IsraeliÂ digital currency owners may soon be paying much lower taxes on their holdings, if a recently proposed bill passes into law. The bill seeks to redefine digital currencies and thus remove the capital gains tax they are currently subjected to.
Proposed by four members of the Knesset, Israelâ€™s unicameral legislature, the bill seeks to amend the countryâ€™s Income Tax Ordinance. Yevgeny Soba, MK Oded Forer, Alex Kushnir and Yulia Malinovsky want digital currencies to be classified as currencies and not as assets.
Under the existing Israeli laws,Â digital currenciesÂ are considered assets and therefore, their sale or conversion attracts a 25% capital gains tax. The law only provides taxation relief on capital gains to short-term lenders and certain bond-related activities only, charging a 15% tax in such instances.
Israel risks falling behind in the adoption of new technologies unless the existing tax laws are amended, the four legislators believe, asÂ reportedÂ by local outlet Globes. The Income Tax Ordinance has remained unchanged for a long time despite the advent of new technologies such as digital currencies.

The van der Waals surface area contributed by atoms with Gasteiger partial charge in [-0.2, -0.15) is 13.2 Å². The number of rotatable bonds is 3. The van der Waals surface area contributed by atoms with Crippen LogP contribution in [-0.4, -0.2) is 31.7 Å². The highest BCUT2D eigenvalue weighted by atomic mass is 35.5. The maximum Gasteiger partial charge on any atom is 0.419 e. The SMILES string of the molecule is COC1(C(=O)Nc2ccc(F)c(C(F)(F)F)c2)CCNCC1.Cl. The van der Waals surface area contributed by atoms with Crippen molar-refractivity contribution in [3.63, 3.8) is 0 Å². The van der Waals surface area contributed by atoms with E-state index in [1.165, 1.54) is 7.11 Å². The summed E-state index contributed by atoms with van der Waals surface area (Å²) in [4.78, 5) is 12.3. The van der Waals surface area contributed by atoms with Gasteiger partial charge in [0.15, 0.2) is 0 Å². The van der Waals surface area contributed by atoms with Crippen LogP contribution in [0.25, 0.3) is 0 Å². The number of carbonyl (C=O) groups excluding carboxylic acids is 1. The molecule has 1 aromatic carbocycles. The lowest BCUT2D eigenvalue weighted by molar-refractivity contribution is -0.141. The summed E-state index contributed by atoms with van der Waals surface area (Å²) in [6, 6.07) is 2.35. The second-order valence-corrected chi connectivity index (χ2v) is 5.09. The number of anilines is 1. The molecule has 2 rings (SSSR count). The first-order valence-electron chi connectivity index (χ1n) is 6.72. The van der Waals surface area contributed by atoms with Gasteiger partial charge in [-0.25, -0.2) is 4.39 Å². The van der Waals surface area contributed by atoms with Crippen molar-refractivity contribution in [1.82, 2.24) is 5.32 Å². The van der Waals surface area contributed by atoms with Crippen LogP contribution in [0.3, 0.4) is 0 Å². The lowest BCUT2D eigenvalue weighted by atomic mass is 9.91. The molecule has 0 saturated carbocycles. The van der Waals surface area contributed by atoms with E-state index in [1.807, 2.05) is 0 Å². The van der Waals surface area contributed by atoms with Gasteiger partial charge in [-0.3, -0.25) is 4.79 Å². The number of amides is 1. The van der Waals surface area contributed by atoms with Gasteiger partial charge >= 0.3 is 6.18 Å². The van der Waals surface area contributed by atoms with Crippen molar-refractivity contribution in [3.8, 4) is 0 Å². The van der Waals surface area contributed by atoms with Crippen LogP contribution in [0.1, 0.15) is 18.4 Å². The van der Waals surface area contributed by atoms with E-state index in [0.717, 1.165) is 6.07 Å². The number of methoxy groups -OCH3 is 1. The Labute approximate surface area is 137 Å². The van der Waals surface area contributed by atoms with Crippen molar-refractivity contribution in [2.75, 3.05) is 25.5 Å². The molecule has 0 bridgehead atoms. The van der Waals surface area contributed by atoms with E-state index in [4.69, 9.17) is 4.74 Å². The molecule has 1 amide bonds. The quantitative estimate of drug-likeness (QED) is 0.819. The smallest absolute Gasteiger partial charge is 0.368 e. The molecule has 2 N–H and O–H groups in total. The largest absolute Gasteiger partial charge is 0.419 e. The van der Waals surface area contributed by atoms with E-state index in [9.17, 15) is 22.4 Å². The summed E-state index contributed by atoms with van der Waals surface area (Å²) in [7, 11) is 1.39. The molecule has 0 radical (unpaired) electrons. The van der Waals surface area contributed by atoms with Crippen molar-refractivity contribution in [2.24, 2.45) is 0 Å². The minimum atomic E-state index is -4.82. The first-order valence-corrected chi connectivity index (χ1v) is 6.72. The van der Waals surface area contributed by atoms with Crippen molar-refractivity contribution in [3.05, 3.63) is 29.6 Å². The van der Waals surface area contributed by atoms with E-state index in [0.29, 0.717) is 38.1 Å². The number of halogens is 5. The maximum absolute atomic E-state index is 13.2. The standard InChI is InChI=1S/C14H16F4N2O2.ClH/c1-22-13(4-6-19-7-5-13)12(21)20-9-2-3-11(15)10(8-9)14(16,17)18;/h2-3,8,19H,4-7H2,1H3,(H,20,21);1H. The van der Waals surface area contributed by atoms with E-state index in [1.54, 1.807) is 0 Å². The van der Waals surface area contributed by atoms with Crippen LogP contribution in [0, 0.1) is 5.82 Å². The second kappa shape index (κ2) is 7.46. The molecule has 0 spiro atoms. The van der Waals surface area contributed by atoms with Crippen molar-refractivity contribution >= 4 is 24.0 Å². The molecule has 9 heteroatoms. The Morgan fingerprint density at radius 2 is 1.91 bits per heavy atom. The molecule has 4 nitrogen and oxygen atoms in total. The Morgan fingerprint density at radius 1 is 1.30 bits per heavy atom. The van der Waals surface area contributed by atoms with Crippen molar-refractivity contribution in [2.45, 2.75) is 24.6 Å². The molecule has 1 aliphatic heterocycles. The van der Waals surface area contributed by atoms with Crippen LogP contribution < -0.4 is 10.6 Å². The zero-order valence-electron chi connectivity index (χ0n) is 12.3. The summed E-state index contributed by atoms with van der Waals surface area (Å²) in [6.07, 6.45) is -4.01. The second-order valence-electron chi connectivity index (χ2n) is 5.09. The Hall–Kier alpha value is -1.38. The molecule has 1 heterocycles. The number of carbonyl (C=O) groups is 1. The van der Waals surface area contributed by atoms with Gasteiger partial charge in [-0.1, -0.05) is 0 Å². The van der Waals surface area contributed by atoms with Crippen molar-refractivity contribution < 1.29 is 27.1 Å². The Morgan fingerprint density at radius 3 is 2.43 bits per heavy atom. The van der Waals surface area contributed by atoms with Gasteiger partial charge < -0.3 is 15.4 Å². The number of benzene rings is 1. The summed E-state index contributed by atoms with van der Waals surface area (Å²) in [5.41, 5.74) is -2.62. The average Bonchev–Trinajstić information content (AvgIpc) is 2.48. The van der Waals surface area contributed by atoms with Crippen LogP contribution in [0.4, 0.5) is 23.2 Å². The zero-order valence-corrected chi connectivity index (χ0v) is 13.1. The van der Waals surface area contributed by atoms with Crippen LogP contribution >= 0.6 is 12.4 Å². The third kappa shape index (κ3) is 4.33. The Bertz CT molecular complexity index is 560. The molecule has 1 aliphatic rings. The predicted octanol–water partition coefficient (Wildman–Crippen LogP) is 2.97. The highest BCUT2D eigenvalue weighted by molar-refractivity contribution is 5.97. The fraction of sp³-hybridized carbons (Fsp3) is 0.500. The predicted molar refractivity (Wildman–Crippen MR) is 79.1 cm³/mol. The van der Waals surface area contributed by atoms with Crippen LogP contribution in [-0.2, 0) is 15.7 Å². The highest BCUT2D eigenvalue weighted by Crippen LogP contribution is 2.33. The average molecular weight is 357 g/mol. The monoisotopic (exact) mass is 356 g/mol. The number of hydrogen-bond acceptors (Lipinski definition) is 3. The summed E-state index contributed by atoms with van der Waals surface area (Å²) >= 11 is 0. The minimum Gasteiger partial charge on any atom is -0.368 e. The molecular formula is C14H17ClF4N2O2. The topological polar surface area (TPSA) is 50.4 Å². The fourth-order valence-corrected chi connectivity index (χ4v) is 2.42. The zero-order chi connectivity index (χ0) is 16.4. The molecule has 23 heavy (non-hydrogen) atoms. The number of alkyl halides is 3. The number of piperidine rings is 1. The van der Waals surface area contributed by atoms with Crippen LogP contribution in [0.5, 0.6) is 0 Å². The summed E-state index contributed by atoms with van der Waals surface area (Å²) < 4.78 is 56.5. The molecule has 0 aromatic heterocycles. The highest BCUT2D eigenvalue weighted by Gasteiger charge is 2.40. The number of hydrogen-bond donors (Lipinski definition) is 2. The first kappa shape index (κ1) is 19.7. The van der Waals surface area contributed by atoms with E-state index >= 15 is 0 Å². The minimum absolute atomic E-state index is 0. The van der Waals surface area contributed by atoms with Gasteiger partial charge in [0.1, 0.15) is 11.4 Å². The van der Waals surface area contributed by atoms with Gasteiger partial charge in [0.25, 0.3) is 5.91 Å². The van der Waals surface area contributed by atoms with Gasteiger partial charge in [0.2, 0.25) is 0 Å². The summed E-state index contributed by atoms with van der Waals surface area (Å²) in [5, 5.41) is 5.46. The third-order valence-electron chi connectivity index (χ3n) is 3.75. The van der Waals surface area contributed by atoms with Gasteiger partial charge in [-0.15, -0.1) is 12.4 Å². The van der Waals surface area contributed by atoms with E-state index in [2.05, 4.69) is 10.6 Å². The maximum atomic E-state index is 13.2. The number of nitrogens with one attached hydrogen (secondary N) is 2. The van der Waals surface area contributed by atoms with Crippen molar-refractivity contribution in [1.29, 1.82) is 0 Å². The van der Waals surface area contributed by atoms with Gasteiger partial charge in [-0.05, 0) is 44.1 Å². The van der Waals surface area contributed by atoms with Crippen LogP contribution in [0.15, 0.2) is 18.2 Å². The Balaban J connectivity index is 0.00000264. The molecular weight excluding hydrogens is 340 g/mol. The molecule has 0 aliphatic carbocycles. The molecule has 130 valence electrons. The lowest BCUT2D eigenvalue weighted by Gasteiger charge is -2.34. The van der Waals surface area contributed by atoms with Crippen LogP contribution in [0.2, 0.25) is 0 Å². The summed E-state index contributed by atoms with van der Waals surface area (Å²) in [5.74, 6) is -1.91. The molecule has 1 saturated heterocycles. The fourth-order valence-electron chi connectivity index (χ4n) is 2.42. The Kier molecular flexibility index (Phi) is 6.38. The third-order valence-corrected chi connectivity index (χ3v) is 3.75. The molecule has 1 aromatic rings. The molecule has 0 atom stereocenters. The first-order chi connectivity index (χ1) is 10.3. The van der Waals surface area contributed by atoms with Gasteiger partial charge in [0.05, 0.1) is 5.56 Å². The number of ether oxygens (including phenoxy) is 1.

In a summary of the bill, the lawmakers stated, â€œThe purpose of the bill is to amend the way in which activities in digital currencies are taxed, so that a digital currency that meets the criteria set out in the ordinance, such as Bitcoin, will be considered a currency for taxation.â€
The lawmakers further seek to amend the law to include a section that defines which digital currencies qualify for the new re-classification. To qualify, a digital currency must be issued by distributed computer network and not by a central entity and must not have been pre-issued as a payment to any party such as the founders or developers.
A digital currency must also have a market capitalization not below a billion Israeli New Shekel ($290 million) as calculated by the Israeli government. Currently, only 53 digital currencies qualify under this metric as per CoinMarketCap data.
The legislators believe that passing the proposed bill will give Israel an edge over its peers and enable it to become a leader in the field of digital currencies.